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Date: Thu, 10 Apr 97 12:09:14 CDT
From: (Brian Hauk)
Subject: Imperialists Prepare Occupation Of Albania

Imperialists Prepare Occupation Of Albania

Arghiris Malapanis and Tony Hunt, The Militant, Vol.61 no.15, 15 April 1997

Thousands of Albanians say ‘no’

VLORE, Albania - The governments of Italy, France, and Greece are preparing a military occupation of Albania in response to the recent working-class revolt against the pro-capitalist regime of President Sali Berisha. The goal of the imperialist intervention, carried out under the pretext of guaranteeing distribution of "humanitarian aid," is to overturn the workers state and reestablish capitalism in Albania. In this endeavor, Rome, Paris, and Athens may have to confront militarily the toilers of this tiny Balkan nation.

"If the Italians dare come we will throw them into the sea!" shouted crowds of angry young men here March 31, firing shots from their Kalashnikovs into the air. They were protesting the sinking of an Albanian boat full of refugees by an Italian warship three days earlier and the planned intervention. Eighty-seven people drowned in rough seas on the night of March 28, some 35 miles east of the Italian port of Brindisi, after the frigate Sibilla rammed the Albanian vessel twice, sinking it immediately. The Italian navy was enforcing Rome's orders to turn back refugees from Albania -13,000 of whom have reached Italy's coasts since February.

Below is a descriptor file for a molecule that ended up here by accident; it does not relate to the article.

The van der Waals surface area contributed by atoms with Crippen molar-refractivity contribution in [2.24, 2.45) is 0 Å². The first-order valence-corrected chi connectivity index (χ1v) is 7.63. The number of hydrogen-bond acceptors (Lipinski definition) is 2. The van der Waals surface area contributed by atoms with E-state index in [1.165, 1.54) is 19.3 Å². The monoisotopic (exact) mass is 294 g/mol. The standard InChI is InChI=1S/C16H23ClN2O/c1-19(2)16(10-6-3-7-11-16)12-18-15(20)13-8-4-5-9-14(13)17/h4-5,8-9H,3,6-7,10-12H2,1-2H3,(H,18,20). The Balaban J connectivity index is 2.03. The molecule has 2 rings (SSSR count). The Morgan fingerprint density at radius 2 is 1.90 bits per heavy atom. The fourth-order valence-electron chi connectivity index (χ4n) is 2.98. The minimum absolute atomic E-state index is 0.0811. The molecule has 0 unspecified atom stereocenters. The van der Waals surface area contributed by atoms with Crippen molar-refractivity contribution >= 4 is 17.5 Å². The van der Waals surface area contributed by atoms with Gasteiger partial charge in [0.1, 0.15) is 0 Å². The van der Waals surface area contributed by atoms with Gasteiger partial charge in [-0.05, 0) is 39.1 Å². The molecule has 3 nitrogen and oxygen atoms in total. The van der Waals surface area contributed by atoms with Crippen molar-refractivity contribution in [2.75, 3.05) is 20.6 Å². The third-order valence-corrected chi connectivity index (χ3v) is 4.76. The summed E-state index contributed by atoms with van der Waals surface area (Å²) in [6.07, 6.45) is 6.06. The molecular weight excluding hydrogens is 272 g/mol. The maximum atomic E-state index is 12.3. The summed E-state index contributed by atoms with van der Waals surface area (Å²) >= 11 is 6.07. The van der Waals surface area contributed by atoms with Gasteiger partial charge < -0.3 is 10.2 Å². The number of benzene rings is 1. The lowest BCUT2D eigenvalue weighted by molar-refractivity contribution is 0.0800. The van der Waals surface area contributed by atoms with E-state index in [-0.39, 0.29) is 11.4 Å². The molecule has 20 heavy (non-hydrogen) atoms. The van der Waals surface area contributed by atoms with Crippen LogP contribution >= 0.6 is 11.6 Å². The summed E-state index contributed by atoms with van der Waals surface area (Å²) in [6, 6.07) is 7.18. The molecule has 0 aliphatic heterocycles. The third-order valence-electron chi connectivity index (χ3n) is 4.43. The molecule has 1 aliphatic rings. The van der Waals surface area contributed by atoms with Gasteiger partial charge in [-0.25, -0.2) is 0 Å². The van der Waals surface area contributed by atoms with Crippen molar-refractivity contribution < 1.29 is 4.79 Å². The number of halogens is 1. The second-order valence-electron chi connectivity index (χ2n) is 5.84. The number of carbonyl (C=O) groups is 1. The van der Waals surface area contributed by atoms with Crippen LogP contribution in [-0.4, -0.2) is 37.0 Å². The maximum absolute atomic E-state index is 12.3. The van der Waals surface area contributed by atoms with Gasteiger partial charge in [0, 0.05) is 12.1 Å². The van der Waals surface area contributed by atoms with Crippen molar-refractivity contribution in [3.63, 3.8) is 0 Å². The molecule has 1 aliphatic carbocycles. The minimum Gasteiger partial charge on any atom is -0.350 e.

The Italian action reinforced widespread sentiment against imperialist intervention in the rebel-held areas of Albania, especially Vlore, from where the Albanian boat took off and most of the deceased refugees hailed. About 7,000 people poured into the streets of Vlore March 29 to condemn the criminal act and demand justice against those responsible. "I warn Italian soldiers not to come, otherwise they will be killed," said Aida, 35, who attended the rally, expressing the prevailing sentiment there.

"We want the Italian government to accept its responsibilities publicly and compensate the victims," said Albert Shyti, head of the Committee for the Salvation of Vlore, the rebel council running this city since the rebellion turned into an armed uprising in February. "Only after the Italian government has taken these steps will we be willing to accept Italians in our town." Italian authorities maintain the collision was accidental, contradicting the accounts of the 34 survivors. Admiral Angelo Mariani, Italy's naval commander-in-chief, attributed the sinking to an "irresponsible and unpredictable" maneuver by the Albanian skipper. Sibilla's captain, Maurizio Laudadio, is being investigated for possible misconduct.